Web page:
Monday, April 19, 2010

21st Century Jeffersonians Must Fight the Big Box Retailers

One of the clearest battles being waged today between 21st Century Jeffersonianism and the ever-present forces of Hamiltonianism is the constant struggle between local and independently-owned businesses and corporate big box retail establishments. In this struggle, the 21st Century Jeffersonians must be the ally of the former and the fervent enemy of the latter.

Every year, a larger percentage of America's economic activity is controlled by big box general merchandise stores like Walmart and Target, as well as more specialized establishments like Home Depot, Fry's, and Kohl's. Independent, local, and family-owned venues are under siege, their number declining every year. If we don't change our ways, these pillars of local communities will eventually vanish altogether, and every place in America will essentially look like every other place. Community identity, crucial to 21st Century Jeffersonianism, will be dealt a possibly fatal blow.

When the corporations try to muscle their way into local communities, usually against the express will of the citizens living there, they attempt to persuade local leaders that their big box establishments will actually be beneficial to the community. They claim they will create jobs, increase local tax revenue, and increase consumer choice by offering a wider variety of products. All these claims are false, as can be seen from the evidence.

Take the claim of increased numbers of jobs, for instance. A 2005 study conducted by economists from the University of California, Clark University, and Cornell University studied the impact of Walmart stores on more than 3,000 counties across the United States. The study revealed that each new Walmart resulted in the overall loss of 150 jobs in the community, because each new job at the Walmart store resulted in 1.4 jobs being lost at local stores.

And it's not just jobs. A 2004 study of the economic impact of independent and locally-owned stores vis-a-vis corporate chain stores in Chicago revealed some interesting facts. For every $100 spent at a locally-owned store, $68 dollars in additional economic activity was generated. By contrast, for every $100 spent at a corporate chain store, only $43 dollars in additional economic activity was created. Clearly, if a community wants to protect its local economy, it should post giant "Keep Out!" signs whenever Walmart of one of its imitators comes knocking.

Nor does the claim that big box retail boosts local tax revenue hold water. For one thing, big box retail establishments result in significant increases in public works costs, as new roads and water and sewage systems are required to accommodate them. The big box establishments are far less efficient in their use of such public works than traditional, more compact business districts, such as a "Main Street" with independent and family-owned businesses. Furthermore, the construction of big box retail results in a decline in nearby property values, thus reducing local tax revenue from those sources. Overall, the more a local economy is dominated by big box retail, the lower the municipal government's tax revenue is going to be.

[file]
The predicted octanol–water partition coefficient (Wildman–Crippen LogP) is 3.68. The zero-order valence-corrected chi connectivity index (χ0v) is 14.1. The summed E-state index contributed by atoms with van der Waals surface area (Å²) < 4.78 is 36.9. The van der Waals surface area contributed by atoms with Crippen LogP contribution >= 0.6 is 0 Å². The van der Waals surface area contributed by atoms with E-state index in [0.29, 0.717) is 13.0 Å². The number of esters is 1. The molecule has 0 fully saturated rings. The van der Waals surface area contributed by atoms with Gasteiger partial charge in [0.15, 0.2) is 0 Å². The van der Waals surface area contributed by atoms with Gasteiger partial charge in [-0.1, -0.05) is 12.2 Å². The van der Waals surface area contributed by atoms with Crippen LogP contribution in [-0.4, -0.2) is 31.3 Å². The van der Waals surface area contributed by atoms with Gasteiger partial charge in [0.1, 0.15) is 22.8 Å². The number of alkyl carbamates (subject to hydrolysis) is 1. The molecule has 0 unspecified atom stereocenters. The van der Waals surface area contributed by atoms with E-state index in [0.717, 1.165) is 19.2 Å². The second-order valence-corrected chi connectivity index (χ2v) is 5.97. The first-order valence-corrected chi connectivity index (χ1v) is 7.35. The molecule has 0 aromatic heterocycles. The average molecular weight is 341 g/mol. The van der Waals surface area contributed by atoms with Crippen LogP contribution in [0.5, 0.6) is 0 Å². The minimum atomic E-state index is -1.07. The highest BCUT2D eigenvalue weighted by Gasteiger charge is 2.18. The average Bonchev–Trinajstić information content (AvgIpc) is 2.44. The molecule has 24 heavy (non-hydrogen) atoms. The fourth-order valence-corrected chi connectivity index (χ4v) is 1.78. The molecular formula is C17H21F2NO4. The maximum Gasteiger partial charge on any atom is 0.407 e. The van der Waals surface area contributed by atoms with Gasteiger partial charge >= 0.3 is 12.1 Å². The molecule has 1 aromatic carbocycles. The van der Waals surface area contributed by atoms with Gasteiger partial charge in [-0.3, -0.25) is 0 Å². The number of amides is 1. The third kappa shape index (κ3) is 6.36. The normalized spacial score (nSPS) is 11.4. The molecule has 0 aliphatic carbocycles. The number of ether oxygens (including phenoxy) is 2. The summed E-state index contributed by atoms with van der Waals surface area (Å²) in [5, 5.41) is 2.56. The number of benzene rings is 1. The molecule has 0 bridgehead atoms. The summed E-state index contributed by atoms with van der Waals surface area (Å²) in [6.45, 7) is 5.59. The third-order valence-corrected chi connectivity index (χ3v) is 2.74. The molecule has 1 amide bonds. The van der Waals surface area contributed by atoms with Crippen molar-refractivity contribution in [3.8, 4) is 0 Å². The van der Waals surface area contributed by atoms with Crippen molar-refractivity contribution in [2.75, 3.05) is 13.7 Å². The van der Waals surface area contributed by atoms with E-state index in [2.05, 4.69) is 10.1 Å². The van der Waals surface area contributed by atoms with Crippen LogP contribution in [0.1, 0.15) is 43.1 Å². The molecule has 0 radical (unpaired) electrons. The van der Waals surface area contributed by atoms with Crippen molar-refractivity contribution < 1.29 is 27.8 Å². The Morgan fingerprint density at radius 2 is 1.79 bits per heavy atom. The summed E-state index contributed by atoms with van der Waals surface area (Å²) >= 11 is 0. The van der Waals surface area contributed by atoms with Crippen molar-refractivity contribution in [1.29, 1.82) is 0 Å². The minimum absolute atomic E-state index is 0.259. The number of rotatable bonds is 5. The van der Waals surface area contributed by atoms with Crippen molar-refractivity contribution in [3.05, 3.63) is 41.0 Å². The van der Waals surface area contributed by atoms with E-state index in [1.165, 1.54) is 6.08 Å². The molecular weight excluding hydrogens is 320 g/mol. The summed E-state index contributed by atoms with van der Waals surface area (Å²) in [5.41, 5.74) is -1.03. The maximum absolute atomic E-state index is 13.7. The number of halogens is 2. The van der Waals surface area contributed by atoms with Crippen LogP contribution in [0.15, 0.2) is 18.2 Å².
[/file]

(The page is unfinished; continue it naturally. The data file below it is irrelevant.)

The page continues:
But beyond the need of small towns and neighborhoods to protect their local economies, there are deeper issues involved in the fight against corporate big box retail. One need only wander through innumerable towns across America and see abandoned Main Streets, the windows of once-thriving family-owned businesses permanently shuttered, to see the massive social cost America pays for the alleged "convenience" of big box retail.

The story is the same in all of them: a Walmart or Target came to town, often after overcoming the organized opposition of the people by effectively bribing local town councils. They quickly reduced prices to such an extent that local and family-owned establishments were driven out of business, then raised prices back to where they were before. Some time later, the local economy effectively dead and sales therefore dropping, the big box corporation cut its losses and closed the shop. Having sucked away the wealth of the area like a giant vacuum cleaner, the big box corporations left a once prosperous community effectively destroyed. The barbarians who looted and destroyed the Roman Empire could scarcely have done a more effective job.

It is the small town and the neighborhood, with a strong sense of identity and a feeling of local pride, where the greatest strength of 21st Century Jeffersonianism is to be found. They must be defended, and nothing poses a greater danger to them than corporate big box retail. We must spend our money at the cherished independent and family-owned businesses, completely boycott chain big box retail establishments, and organize ourselves in order to prevent them from opening new big boxes. Unless we do, all our local communities across the country, the source for what makes our country unique, will eventually fade away into a postmodern morass of Walmarts, worse than the nightmares of the most fanciful dystopian science fiction writer.

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